When time gets short for shopping, a gift plant is a happy way of saying Merry Christmas, though for the most lasting pleasure, it will be a plant that survives its new home.
Many people donâ€™t know that some of the loveliest plants prefer cool, humid temperatures to the warm, dry atmosphere that most of us live in.
Some show this more quickly than others: the fastest to have a leaf-dropping flower-falling tantrum are the gorgeous Christmas azaleas.
My first Christmas azalea did it, and though I misted it daily and kept the soil moist, it got more and more sickly.
By February Iâ€™d had enough, and I tossed it into the compost â€“ where in gentle spring rains and humid air, the leaves grew back, and it started to root.
For an outside porch, a greenhouse or a gardener with a cool, airy home and time for frequent misting, these azaleas are magnificent. The leaves can be lovely all year.
My father had one in an outside verandah for ages. It flowered every year and grew to be a metre (three feet) across.
Another lover of humidity and a cool atmosphere is the Christmas cactus.
People who take one home and find the new buds drop need to mist twice a day, and make sure it doesnâ€™t sit in water.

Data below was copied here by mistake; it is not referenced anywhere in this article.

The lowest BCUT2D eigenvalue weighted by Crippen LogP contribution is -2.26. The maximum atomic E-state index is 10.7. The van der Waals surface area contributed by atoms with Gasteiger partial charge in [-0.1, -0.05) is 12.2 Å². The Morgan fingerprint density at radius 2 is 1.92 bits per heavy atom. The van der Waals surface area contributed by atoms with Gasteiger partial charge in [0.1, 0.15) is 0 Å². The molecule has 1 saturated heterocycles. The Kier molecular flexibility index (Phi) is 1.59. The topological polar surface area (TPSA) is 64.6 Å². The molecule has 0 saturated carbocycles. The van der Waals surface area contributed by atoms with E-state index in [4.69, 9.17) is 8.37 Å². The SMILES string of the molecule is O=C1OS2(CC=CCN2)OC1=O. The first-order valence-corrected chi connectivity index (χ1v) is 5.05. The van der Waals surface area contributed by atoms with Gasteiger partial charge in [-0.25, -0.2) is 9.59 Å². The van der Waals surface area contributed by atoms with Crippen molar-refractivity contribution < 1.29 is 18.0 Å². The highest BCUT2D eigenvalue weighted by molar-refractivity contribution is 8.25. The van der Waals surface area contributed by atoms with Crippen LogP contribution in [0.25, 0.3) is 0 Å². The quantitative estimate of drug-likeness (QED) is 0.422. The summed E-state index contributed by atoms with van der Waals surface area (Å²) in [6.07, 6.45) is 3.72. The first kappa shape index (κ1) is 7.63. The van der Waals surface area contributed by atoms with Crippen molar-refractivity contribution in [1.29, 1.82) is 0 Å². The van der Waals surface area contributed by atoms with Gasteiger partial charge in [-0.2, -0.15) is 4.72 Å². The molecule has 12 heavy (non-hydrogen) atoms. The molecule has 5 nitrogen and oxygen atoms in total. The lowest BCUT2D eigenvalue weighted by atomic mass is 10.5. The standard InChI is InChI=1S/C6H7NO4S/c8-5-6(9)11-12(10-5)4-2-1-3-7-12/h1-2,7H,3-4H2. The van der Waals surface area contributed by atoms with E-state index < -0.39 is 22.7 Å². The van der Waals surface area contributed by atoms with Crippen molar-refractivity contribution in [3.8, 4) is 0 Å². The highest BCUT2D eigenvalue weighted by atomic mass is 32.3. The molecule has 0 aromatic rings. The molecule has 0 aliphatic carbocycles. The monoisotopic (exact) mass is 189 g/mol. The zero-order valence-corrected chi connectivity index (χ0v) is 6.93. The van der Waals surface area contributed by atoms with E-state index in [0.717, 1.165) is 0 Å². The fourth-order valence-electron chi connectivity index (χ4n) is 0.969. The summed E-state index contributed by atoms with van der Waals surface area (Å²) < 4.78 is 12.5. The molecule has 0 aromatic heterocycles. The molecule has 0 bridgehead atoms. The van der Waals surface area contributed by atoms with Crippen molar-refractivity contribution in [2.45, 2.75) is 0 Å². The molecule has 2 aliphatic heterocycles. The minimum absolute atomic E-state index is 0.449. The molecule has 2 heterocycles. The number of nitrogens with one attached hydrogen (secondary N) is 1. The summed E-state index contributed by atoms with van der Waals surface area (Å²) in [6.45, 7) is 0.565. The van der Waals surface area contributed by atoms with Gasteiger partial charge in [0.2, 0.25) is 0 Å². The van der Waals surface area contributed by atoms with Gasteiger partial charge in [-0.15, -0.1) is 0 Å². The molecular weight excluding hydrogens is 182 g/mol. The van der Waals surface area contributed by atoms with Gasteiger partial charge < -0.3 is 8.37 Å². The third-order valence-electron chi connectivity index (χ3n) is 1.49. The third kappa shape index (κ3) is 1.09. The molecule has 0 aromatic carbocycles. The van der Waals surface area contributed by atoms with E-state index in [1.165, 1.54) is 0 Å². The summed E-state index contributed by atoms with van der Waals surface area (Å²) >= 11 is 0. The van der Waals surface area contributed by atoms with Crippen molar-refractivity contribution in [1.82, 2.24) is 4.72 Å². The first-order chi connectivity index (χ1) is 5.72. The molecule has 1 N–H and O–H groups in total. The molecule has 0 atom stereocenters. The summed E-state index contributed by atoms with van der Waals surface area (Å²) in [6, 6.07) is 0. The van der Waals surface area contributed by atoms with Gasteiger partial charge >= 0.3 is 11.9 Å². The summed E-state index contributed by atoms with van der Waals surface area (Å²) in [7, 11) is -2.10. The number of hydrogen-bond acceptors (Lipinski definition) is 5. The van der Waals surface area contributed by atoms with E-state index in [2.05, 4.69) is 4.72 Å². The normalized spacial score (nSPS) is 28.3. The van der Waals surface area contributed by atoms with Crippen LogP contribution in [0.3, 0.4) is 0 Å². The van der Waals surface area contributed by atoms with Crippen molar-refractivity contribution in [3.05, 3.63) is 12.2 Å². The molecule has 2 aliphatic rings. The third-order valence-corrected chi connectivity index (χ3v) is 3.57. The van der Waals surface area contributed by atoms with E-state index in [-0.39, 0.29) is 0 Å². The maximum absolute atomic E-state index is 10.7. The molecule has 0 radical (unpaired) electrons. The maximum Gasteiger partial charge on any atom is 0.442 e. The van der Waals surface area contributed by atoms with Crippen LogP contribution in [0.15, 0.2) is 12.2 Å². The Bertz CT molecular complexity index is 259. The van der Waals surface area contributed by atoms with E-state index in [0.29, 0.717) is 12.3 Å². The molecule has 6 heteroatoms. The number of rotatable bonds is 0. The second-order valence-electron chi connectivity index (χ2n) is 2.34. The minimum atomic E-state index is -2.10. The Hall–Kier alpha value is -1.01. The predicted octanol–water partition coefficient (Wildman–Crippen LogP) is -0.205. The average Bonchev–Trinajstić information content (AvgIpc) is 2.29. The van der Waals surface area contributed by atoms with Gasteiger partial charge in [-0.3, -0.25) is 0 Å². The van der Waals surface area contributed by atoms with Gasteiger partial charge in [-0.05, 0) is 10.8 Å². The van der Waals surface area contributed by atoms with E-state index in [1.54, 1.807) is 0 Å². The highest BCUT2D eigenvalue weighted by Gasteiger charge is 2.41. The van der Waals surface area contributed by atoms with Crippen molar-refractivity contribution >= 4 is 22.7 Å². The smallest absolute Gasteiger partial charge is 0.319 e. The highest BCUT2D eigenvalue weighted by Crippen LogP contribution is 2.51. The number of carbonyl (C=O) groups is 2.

Oddly enough, those plants will survive with little misting and watering, once flowering season is over.
Like other plants with many forked branches, the larger ones make a good framework for the hanging of dangling Christmas-type ornaments.
Cyclamen also like cool climates, humidity, and moist soil in the growing season, but donâ€™t show distress as quickly as azaleas and Christmas cactus.
But in warm atmospheres, leaves start yellowing and buds begin drying out.
It helps if you put them in a cool place at night.
They can be recycled if you let them dry out naturally â€“ water just enough to stop the tuber from shriveling, and put them outside in a shady spot for the summer.
Other Christmas plants adapt easily to indoor conditions.
One type is the kalanchoe, with its bright red, yellow, orange, or pink flowers and succulent leaves.
Itâ€™s a sunlover thatâ€™s small enough for narrow windowsills and can handle dim light and dryness for a few weeks.
African violets also fit into narrow spaces, and usually bloom in bursts, depending on the amount of light they get.
They prefer gently bright light, but summer sun can burn and sicken them. The muted light of an east window is perfect for them.
Another easy house guest is the chrysanthemum.
It likes to be misted, but it can live without it. The chrysanthemum does need moist soil, but can handle shade as well as bright light.
These plants can stay in good shape and bloom for weeks.
One of the most spectacular plant gifts is an amaryllis.
The ones already potted up and in full bloom are best bought very close to the time they will be given.
Earlier than that, and the best choice is an amaryllis in which the bud is emerging but is still several days away from opening.